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IOC gives backing to Tokyo’s warring factions

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Warnings that ballooning costs could hit a staggering $30 billion — four times the initial estimate, and almost triple that of the 2012 London Olympics — have cast a shadow over Tokyo’s preparations © AFP/File / Kazuhiro Nogi

Tokyo, Japan, Dec 2 – The International Olympic Committee (IOC) on Friday predicted that bickering 2020 Tokyo Games organisers will come together to produce a workable budget as costs threaten to spiral out of control.

IOC vice president John Coates, who heads the coordination commission for the Tokyo Olympics, insisted Tokyo governor Yuriko Koike and local organising committee head Yoshiro Mori could find common ground despite clashing over proposed venue changes.

“Yes, I’m confident that governor Koike and president Mori and the two organisations that they lead can work together,” Coates told a news conference after concluding a two-day visit to Tokyo.

“They wouldn’t have participated in the four-party political working group could they not.”

Koike and IOC president Thomas Bach last month agreed to hold discussions involving the IOC, local organisers, the Tokyo metropolitan government and the Japanese central government to explore ways to save money.

Warnings that ballooning costs could hit a staggering $30 billion — four times the initial estimate, and almost triple that of the 2012 London Olympics — have cast a shadow over Tokyo’s preparations.

But a pledge this week by Japanese organisers to put an $18 billion cap on the overall costs did not go far enough, according to Coates.

“The IOC are not in a position yet to accept a budget of $20 billion,” he said.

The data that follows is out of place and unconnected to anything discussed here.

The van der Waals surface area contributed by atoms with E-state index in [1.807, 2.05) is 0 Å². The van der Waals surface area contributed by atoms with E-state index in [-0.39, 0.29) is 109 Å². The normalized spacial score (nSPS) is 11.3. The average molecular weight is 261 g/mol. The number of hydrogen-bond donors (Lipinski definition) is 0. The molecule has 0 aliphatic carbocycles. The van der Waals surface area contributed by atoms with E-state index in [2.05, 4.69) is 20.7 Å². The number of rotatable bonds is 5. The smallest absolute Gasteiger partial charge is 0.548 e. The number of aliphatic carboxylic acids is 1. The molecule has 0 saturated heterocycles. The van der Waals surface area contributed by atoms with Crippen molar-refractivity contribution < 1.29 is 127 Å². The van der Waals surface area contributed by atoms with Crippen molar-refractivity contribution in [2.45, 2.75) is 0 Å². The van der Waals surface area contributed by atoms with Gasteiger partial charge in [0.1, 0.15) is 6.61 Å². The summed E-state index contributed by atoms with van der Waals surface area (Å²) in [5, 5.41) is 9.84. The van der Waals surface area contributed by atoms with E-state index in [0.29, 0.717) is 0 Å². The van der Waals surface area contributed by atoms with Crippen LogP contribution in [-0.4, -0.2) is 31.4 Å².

“This was a ceiling budget, a consolidated budget. The IOC just isn’t going to sign off on a budget which we think exceeds the cost of the budget the Games can be staged for.”

– Snowballing costs –

Coates warned that Tokyo’s snowballing costs could scare off potential host cities considering bids for future Olympics.

“(Accepting such a budget) would be giving the wrong impression,” he said. “It would also not help us in terms of other candidate cities prospectively so there is still work to be done.

“It’s clear we all have a common objective of saving costs.”

Koike earlier this week dropped a proposal to move the 2020 Olympic canoeing venue outside Tokyo, promising instead to cut construction costs on that and another facility.

Her proposal would have taken the event 400 kilometres (250 miles) north of Tokyo to Miyagi prefecture, one of the areas hardest hit by Japan’s 2011 tsunami disaster.

The idea was shot down by Mori and Tokyo 2020 organisers, who argued that such a move was impractical and could even increase costs.

Asked about her apparent climb-down, Koike gave a cryptic reason for escalating costs.

“Look, in the end the taxpayer will end up footing the bill and I have a responsibility to them,” she said.

“There are lots of black-headed mice involved here,” she added, in a veiled reference to the failure to curb costs.

Koike also said Tokyo will build a new aquatic centre with 15,000 seats costing less than the original plan for a 20,000-seat arena.

However, a decision on whether to build a new volleyball venue in Tokyo or use an existing one in Yokohama, south of the capital, was postponed until later this month.

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